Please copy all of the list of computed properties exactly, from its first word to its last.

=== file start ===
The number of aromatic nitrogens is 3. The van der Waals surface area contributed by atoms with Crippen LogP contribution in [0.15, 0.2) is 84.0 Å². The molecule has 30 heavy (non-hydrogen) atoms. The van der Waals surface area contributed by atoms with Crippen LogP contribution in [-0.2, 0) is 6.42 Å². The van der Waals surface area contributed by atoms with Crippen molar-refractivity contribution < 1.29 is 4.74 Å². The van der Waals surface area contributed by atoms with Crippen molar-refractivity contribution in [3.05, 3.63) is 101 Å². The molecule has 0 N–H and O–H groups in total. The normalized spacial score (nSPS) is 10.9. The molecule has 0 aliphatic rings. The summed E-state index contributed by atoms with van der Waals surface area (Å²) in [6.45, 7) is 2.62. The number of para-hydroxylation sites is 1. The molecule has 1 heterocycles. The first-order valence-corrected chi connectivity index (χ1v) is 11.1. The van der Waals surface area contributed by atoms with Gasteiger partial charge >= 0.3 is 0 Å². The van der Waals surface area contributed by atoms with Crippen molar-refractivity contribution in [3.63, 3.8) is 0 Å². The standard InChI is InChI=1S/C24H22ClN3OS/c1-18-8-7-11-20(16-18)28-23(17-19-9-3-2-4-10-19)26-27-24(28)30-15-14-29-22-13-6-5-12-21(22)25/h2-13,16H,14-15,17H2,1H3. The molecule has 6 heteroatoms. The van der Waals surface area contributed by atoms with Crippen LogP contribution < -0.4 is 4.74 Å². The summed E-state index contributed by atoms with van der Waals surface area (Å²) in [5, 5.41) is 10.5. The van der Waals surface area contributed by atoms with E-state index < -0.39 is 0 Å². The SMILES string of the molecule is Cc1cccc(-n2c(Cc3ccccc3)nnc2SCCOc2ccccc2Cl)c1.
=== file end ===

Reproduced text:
The number of aromatic nitrogens is 3. The van der Waals surface area contributed by atoms with Crippen LogP contribution in [0.15, 0.2) is 84.0 Å². The molecule has 30 heavy (non-hydrogen) atoms. The van der Waals surface area contributed by atoms with Crippen LogP contribution in [-0.2, 0) is 6.42 Å². The van der Waals surface area contributed by atoms with Crippen molar-refractivity contribution < 1.29 is 4.74 Å². The van der Waals surface area contributed by atoms with Crippen molar-refractivity contribution in [3.05, 3.63) is 101 Å². The molecule has 0 N–H and O–H groups in total. The normalized spacial score (nSPS) is 10.9. The molecule has 0 aliphatic rings. The summed E-state index contributed by atoms with van der Waals surface area (Å²) in [6.45, 7) is 2.62. The number of para-hydroxylation sites is 1. The molecule has 1 heterocycles. The first-order valence-corrected chi connectivity index (χ1v) is 11.1. The van der Waals surface area contributed by atoms with Gasteiger partial charge >= 0.3 is 0 Å². The van der Waals surface area contributed by atoms with Crippen molar-refractivity contribution in [3.63, 3.8) is 0 Å². The standard InChI is InChI=1S/C24H22ClN3OS/c1-18-8-7-11-20(16-18)28-23(17-19-9-3-2-4-10-19)26-27-24(28)30-15-14-29-22-13-6-5-12-21(22)25/h2-13,16H,14-15,17H2,1H3. The molecule has 6 heteroatoms. The van der Waals surface area contributed by atoms with Crippen LogP contribution < -0.4 is 4.74 Å². The summed E-state index contributed by atoms with van der Waals surface area (Å²) in [5, 5.41) is 10.5. The van der Waals surface area contributed by atoms with E-state index < -0.39 is 0 Å². The SMILES string of the molecule is Cc1cccc(-n2c(Cc3ccccc3)nnc2SCCOc2ccccc2Cl)c1.